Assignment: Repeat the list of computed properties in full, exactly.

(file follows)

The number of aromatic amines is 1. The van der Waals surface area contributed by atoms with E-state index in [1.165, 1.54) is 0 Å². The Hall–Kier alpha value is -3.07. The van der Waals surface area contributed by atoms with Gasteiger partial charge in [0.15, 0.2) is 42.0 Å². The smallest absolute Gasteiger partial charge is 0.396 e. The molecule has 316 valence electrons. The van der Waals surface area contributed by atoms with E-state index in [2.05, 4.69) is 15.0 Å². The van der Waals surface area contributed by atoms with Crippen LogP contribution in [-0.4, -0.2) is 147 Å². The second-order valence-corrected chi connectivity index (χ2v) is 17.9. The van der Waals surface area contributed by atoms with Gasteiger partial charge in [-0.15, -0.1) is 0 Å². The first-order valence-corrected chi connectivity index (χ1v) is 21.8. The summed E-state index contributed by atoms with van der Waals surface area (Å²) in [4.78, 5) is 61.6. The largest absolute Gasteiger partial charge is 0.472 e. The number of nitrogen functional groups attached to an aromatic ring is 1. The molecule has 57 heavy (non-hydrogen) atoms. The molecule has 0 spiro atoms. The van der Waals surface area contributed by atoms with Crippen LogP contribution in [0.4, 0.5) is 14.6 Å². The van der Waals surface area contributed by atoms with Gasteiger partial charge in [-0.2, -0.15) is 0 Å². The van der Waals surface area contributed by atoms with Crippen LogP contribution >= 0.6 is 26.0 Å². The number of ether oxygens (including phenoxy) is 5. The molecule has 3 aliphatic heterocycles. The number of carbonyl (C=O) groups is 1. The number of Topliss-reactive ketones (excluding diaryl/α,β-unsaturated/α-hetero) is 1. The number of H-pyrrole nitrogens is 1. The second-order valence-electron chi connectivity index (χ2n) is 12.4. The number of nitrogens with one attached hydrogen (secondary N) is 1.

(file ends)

The number of aromatic amines is 1. The van der Waals surface area contributed by atoms with E-state index in [1.165, 1.54) is 0 Å². The Hall–Kier alpha value is -3.07. The van der Waals surface area contributed by atoms with Gasteiger partial charge in [0.15, 0.2) is 42.0 Å². The smallest absolute Gasteiger partial charge is 0.396 e. The molecule has 316 valence electrons. The van der Waals surface area contributed by atoms with E-state index in [2.05, 4.69) is 15.0 Å². The van der Waals surface area contributed by atoms with Crippen LogP contribution in [-0.4, -0.2) is 147 Å². The second-order valence-corrected chi connectivity index (χ2v) is 17.9. The van der Waals surface area contributed by atoms with Gasteiger partial charge in [-0.15, -0.1) is 0 Å². The first-order valence-corrected chi connectivity index (χ1v) is 21.8. The summed E-state index contributed by atoms with van der Waals surface area (Å²) in [4.78, 5) is 61.6. The largest absolute Gasteiger partial charge is 0.472 e. The number of nitrogen functional groups attached to an aromatic ring is 1. The molecule has 57 heavy (non-hydrogen) atoms. The molecule has 0 spiro atoms. The van der Waals surface area contributed by atoms with Crippen LogP contribution in [0.4, 0.5) is 14.6 Å². The van der Waals surface area contributed by atoms with Gasteiger partial charge in [-0.2, -0.15) is 0 Å². The van der Waals surface area contributed by atoms with Crippen LogP contribution >= 0.6 is 26.0 Å². The number of ether oxygens (including phenoxy) is 5. The molecule has 3 aliphatic heterocycles. The number of carbonyl (C=O) groups is 1. The number of Topliss-reactive ketones (excluding diaryl/α,β-unsaturated/α-hetero) is 1. The number of H-pyrrole nitrogens is 1. The second-order valence-electron chi connectivity index (χ2n) is 12.4. The number of nitrogens with one attached hydrogen (secondary N) is 1.